The world-famous stone sculptor and afro-music singer Bryn Tauray Mteki blew up the family of superstar Oliver Mtkuji for refusing to bury the singer in the acre of National Heroes Acre.
Mtukuji died last Wednesday and was declared a national hero, which meant that he had the honor of being buried in a national shrine.
But his family rejected a government proposal for his burial at the Acre of National Heroes; instead, Mtukuji was buried in his rural house in Madziva on Sunday. The Mtukuji family said that his desire should be buried among his ancestors.
Mteki said that their struggle as musicians for the status of Hero was negated due to the family’s refusal to bury him in the national temple.
“As a musician, I was so angry with this decision and as a friend
Mtukuji, I would advise the family otherwise – I was not there when this decision was made, but when I heard about it, I hated it.
“People need to understand that no one is exactly destined to be buried in the Acre of National Heroes, and no one would have thought that Tuku would be buried there, including himself, and I wonder where the family got it from.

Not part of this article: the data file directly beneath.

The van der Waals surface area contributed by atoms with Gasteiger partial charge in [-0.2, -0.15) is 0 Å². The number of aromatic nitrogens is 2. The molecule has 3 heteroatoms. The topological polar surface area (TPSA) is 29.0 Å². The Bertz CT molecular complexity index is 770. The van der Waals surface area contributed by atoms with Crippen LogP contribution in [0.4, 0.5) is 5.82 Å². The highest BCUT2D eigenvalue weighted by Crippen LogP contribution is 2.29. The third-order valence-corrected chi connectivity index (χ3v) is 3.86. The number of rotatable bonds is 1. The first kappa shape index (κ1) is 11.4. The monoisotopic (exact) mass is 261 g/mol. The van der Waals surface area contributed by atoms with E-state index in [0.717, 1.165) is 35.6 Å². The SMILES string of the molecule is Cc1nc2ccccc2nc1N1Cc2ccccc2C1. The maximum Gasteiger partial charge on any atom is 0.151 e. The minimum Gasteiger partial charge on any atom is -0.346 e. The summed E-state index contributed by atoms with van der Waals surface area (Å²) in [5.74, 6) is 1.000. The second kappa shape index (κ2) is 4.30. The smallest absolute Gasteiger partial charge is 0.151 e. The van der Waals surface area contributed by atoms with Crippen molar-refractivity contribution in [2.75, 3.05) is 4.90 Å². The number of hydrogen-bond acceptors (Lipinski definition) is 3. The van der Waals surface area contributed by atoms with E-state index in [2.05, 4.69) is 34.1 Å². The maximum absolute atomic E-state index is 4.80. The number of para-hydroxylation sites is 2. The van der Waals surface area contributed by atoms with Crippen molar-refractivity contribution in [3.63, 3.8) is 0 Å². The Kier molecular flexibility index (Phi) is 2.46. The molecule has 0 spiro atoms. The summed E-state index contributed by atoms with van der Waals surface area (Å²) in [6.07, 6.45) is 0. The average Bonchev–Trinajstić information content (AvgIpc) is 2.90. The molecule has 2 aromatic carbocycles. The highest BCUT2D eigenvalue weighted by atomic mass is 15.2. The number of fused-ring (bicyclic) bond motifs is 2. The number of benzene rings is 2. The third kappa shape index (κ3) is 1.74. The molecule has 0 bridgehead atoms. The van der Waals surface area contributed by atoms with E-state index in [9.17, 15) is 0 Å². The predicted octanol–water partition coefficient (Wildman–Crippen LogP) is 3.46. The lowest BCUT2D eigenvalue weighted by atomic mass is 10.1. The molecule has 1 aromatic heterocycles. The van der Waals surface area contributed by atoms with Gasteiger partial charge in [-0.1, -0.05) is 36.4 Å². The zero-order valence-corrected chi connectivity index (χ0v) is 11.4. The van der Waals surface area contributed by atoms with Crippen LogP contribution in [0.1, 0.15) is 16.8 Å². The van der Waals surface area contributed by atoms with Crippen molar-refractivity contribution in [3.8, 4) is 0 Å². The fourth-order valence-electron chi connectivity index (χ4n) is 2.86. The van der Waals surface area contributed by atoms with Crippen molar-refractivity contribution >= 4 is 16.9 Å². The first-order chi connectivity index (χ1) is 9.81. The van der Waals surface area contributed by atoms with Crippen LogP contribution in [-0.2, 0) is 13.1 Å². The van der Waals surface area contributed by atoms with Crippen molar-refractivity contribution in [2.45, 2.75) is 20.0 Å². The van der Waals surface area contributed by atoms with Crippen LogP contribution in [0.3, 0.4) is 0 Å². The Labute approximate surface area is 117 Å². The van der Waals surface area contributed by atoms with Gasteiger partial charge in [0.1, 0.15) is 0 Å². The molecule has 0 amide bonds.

"This place; The Acre of National Heroes is a historical and sacred place. It hurts me that after all these years, when we, as artists, lobbied to bury someone of ours, then a chance comes and we deny that we were buried there. ”
Mteki said that Tuku was at the forefront of the struggle, so the musicians also received hero status because he actually sang the song “Who is the hero?
"In the song, he asks why Safirio Madzikatira was not declared a national hero — he fought for the recognition of the singers."
Zimbabweans from all walks of life also expected that Tuku would be buried in the temple, and were ready to fill this place to the limit, and the crowd that was present when he was sent to the National Sports Stadium on Saturday showed that he was gathering a crowd.